Don’t Be Afraid of “The Monster” (2016)
Zoe Kazan has been a fixture of offbeat rom-coms for some time, scripting and starring in the delightfully quirky Ruby Sparks, and also appearing in What If, where she played opposite a looking-to-expand-his-range Daniel Radcliffe. While a talented actress (and granddaughter to filmmaker Elia Kazan), I wouldn’t want to see her burgeoning career devolve into a string of Kate Hudson roles.
Enter Bryan Bertino, whose last big impression on the horror genre was 2008’s The Strangers (2014’s Mockingbird flew – ahem – under many viewers’ radar). While flawed, that film nonetheless turned a profit and displayed considerable capacity for tension-building and directorial flair (sure, most of the foreground/background tricks were lifted directly from John Carpenter’s Halloween, but in my unpopular opinion, Bertino employed them to greater effect). With the promise of The Strangers under his belt, he should’ve been primed to make another impression on the genre, especially after a passage of 8 years.
Unfortunately, while The Monster gives Kazan a meaty, sometimes challenging role, it doesn’t offer much in the way of a comeback for Bertino.
Despite distribution by A24 (currently unleashing some of the edgiest indie fare upon audiences seeking freshness and innovation), The Monster is about as nondescript as its title.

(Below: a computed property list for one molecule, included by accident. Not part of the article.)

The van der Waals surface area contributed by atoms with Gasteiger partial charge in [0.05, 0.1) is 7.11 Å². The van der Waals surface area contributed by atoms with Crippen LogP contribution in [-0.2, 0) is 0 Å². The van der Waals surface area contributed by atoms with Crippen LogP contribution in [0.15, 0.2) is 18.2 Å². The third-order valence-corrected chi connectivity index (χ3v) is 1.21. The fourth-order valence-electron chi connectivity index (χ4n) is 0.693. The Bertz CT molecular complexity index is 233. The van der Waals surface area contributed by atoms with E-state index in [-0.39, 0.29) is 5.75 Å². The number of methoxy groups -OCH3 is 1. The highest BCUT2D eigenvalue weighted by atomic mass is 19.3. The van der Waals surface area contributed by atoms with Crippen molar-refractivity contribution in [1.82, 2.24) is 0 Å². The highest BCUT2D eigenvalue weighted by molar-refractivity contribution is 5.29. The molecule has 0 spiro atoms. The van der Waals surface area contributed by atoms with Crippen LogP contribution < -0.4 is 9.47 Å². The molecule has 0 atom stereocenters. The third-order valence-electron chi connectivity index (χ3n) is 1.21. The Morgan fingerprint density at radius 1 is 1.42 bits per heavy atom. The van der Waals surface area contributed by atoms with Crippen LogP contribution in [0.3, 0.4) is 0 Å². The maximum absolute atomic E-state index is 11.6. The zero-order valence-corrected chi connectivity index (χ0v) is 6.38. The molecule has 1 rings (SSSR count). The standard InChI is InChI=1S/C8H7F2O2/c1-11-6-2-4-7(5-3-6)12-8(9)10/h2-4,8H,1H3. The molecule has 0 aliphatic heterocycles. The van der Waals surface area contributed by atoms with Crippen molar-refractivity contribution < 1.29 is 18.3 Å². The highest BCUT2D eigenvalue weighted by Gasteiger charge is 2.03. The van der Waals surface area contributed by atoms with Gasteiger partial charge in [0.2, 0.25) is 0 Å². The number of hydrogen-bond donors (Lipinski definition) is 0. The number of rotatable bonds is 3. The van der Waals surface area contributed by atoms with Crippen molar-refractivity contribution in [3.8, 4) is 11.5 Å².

Taking its primary inspiration from the last act of Cujo (mother and child isolated and trapped in a car, while something ominous prowls around outside), the film follows Kathy (Kazan), a deadbeat drunk of a mom, and Lizzy (Ella Ballentine), her too-wise, too-jaded daughter. Flashbacks hint at a relationship that could generously be called “rocky” (with verbal abuse, and a slap across the face for good measure). The present-day action follows the duo as Kathy transports Lizzy to her father’s house late one night; after a spinout on a rain-slicked back road, they find themselves miles away from help, and at the mercy of emergency personnel stuck in accident traffic on the major highway.
And that’s before the Giger-esque titular character makes its grand entrance.
To his credit, Bertino does a better job setting the scene here than he did in The Strangers – early scenes of Lizzy essentially playing the mother figure to the irresponsible Kathy (she’s seen cleaning up beer bottles and ashtrays from the night before) speak volumes for both characters, and a later flashback – of Lizzy putting a knife to her sleeping mother’s neck – is a moment more disquieting than any of the creature-feature stuff on display.
Unfortunately, The Monster never goes far enough in its themes and character arcs (Kathy’s a fuck-up who, through desperate circumstances, finally acknowledges her parental responsibility; Lizzy is forced into a survival scenario that augments her wise-beyond-her-years demeanor) to land with any real impact. Its best parts are pulled from The Shining, The Babadook, and the aforementioned Cujo, but the metaphorical qualities of “the other” don’t match the generically defined human conflicts, thus resulting in nothing more than an unsurprising B movie.
Jonny Numb’s Letterboxd Rating: 2 out of 5